We have briefly sketched our plan to digitize the encrypted documents in our previous post. This time we will talk about our progress and minor adjustment to our plan and difficulties encountered while completing the tasks.
As we described in the previous post, we need to binarize the document in order to have a good segmentation result. We have chosen The OCRopus software suite for the job. Ocropus is a collection of Python-based tools for document analysis. Ocropus implements the Otsu’s method for binarization. The method is used to automatically perform clustering-based image thresholding, or, the reduction of a graylevel image to a binary image.
The results we obtained are satisfying. The text remains readable and the transparency issue (see through text from next/back page because of paper aging and ink over-infiltrating the page) didn’t greatly affect the quality of the outcome.
Again we used OCRopus software suite for the line segmentation of the document as well. It did a great job in classifying clustered text regions and separate it from empty(non-text) areas. The stages (Binarization and segmentation) run reasonably fast and are well adapted for large datasets, but a bash-type script is required to integrate and automate the whole pipeline and manage efficiently the outputs. Below extracts from the two ciphers segmented.
For good quality pages, the binarization and the segmentation are really clean, we got really few artifacts and noise coming from page transparency
/Image p4 contain more nonsense data due to the quality of the binarized image, however it is not an issue, we could hand pick out the bad images and we believe it won’t affect our study on the digitized text. Several artifacts from page transparency :
- OCR (An attempt using OCRopus)
Since there is no training set/ dictionary available for ancient venetian and because our datasets are rather small, all our attempts at character recognition have been unsuccessful.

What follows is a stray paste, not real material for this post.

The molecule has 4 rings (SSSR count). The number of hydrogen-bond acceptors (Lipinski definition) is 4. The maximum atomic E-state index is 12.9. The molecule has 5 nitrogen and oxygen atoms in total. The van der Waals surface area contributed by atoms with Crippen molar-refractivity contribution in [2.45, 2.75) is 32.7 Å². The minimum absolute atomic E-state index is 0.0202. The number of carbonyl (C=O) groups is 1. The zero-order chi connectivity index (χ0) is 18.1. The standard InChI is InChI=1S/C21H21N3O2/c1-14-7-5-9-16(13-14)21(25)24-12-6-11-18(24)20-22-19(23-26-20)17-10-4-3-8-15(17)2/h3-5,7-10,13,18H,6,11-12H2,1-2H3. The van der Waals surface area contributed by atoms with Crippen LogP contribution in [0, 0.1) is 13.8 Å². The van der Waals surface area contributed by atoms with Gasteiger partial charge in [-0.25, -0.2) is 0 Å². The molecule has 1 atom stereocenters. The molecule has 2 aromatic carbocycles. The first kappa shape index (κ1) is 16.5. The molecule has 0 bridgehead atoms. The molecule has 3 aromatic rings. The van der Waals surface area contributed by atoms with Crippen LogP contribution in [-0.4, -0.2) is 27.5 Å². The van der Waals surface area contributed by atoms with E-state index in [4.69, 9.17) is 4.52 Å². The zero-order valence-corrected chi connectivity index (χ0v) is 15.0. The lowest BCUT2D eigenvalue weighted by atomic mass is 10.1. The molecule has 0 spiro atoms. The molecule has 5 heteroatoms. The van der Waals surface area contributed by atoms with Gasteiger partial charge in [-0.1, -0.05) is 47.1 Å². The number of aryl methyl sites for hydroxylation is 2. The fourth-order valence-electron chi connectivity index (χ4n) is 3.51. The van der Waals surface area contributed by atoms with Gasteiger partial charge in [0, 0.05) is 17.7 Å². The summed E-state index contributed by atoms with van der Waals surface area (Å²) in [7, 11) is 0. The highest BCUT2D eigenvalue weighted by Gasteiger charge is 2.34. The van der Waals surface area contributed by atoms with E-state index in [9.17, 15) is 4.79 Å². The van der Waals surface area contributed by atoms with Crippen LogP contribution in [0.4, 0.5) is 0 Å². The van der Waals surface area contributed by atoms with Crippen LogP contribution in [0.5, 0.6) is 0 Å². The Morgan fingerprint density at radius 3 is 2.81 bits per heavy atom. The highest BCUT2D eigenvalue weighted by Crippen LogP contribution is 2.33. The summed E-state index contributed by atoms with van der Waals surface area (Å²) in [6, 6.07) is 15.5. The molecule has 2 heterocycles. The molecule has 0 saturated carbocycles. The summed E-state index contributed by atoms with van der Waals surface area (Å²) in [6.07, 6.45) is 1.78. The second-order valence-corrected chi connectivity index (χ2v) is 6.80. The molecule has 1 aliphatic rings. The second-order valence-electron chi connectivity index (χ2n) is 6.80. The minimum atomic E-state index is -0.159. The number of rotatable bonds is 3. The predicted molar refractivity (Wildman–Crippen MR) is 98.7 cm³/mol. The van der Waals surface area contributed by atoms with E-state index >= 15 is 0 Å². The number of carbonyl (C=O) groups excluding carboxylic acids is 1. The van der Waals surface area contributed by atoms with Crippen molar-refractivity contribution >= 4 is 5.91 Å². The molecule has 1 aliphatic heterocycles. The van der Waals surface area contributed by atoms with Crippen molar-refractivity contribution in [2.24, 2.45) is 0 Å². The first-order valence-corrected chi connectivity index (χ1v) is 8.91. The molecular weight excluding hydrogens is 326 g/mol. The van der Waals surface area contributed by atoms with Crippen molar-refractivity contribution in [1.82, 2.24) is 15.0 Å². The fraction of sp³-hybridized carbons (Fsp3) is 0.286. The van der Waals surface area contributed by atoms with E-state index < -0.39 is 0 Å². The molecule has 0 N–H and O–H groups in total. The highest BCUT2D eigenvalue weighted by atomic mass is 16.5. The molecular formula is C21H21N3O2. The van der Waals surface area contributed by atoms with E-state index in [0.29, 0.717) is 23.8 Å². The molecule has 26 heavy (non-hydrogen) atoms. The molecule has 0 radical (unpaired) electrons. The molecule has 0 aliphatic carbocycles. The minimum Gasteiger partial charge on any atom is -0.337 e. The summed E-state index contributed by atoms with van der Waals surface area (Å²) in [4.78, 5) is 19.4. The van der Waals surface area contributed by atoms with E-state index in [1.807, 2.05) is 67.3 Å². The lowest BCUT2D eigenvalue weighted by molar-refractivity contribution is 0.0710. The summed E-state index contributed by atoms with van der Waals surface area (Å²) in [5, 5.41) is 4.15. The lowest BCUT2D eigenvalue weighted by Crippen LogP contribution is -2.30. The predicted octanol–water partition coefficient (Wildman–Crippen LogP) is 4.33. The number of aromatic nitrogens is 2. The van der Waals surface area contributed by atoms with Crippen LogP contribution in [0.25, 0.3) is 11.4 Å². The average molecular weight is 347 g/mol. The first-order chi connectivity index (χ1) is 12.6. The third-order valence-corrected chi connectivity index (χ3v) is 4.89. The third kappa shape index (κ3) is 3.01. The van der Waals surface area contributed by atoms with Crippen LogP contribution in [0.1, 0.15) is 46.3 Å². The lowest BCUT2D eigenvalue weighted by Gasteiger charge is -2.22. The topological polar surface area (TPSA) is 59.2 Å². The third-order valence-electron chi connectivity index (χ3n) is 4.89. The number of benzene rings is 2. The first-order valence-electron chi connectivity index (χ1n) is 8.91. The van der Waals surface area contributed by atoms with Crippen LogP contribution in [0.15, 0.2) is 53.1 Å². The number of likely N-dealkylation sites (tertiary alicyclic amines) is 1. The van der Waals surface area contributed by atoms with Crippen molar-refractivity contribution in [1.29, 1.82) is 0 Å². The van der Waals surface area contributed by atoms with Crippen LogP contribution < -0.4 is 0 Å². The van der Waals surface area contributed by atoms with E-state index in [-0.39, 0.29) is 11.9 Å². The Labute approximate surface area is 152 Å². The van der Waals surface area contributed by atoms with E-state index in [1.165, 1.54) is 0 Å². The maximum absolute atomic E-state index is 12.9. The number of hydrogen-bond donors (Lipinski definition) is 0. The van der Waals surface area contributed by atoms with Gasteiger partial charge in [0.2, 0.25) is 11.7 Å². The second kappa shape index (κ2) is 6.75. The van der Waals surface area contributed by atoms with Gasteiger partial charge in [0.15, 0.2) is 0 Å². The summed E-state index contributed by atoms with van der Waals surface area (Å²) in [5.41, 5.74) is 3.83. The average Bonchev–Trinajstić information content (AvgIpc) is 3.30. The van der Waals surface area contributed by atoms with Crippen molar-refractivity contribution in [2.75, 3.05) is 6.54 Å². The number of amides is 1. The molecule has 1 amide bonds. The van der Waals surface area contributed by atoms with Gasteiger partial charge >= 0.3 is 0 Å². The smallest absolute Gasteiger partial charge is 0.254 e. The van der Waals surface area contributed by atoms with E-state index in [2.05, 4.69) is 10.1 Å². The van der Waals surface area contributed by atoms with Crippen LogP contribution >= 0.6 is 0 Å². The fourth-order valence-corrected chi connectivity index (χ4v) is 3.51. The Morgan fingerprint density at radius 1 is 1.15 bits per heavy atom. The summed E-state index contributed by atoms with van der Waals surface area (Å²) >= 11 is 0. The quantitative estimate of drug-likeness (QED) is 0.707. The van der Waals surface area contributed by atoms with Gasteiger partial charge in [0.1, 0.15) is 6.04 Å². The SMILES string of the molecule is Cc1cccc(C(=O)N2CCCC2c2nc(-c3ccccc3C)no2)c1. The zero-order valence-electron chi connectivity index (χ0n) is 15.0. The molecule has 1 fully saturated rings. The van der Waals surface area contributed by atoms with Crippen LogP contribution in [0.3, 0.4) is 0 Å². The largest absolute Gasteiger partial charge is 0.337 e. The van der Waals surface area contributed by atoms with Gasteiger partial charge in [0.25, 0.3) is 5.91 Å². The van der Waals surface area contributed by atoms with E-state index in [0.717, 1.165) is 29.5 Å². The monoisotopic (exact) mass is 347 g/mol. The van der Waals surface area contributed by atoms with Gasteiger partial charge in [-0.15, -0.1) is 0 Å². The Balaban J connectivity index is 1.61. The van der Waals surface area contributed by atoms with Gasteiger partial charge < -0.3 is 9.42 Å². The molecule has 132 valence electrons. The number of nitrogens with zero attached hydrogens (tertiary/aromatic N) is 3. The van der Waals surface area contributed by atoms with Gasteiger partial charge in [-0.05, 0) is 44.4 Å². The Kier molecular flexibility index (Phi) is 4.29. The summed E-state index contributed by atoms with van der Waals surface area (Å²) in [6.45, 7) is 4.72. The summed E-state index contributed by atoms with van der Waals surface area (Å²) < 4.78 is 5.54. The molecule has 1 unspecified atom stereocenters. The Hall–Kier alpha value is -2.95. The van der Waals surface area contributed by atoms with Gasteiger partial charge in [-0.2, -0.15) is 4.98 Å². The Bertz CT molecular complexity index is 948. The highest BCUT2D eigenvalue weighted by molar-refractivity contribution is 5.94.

- Baseline frequency analysis on ancient venetian language.
Left chart shows the frequency analysis of documents from an embassy in 1498 , the right one is the analysis of diaries from 1519 .
We have also performed frequency analysis on a very large dataset : more than 600 pages from a diary written between 1496 and 1533.
Such an analysis produces the following results :
As we can see in the results, there are some variations in the frequencies depending on the type of text and the time period.
- Crowdsourcing (Amazon)
In our previous post, we were planning to crowdsource the digitization work to EPFL students, and we indeed have created a google spreadsheet that embeds basic functions to have to job done. However considering there are more undigitized encrypted document out there in the archive, we think it’ll be better if we provide a functional method of solving similar problems of similar project in the future.
After doing some research, we found that the Amazon Mechanical Turk  service suits our needs. MTurk is a crowdsourcing platform/marketplace for companies who want to have a large amount of HITs done in a short period of time. HIT stands for Human Intelligent Tasks, which are tasks are currently difficult for computers to do. Amazon claim they have enough workforce available 24/7, jobs would be done in minutes and also customers (us) only have to pay when we are satisfied with the results.
We will try to refine our text segmentation results, then build a good lookup table (encryption character to ASCII), next we will find out exactly what service Amazon MTurk provide, all the details and regulations. If everything turns out to be fine, we’d try to get approval from the professor and execute the crowdsourcing task on Amazon.
We also want to get a useful document concerning the encryption methods and techniques used in this period. Which is sadly only available in paper at the french national library, we are planning to attempt to retrieve this document and we are currently getting in contact with the institution.
Chr. Villain-Gandolfi, Les dépèches chiffrées de Vettore Bragadin, baile de Constantinople, in “Turcica”, IX/2-X (1978), pp. 56-106.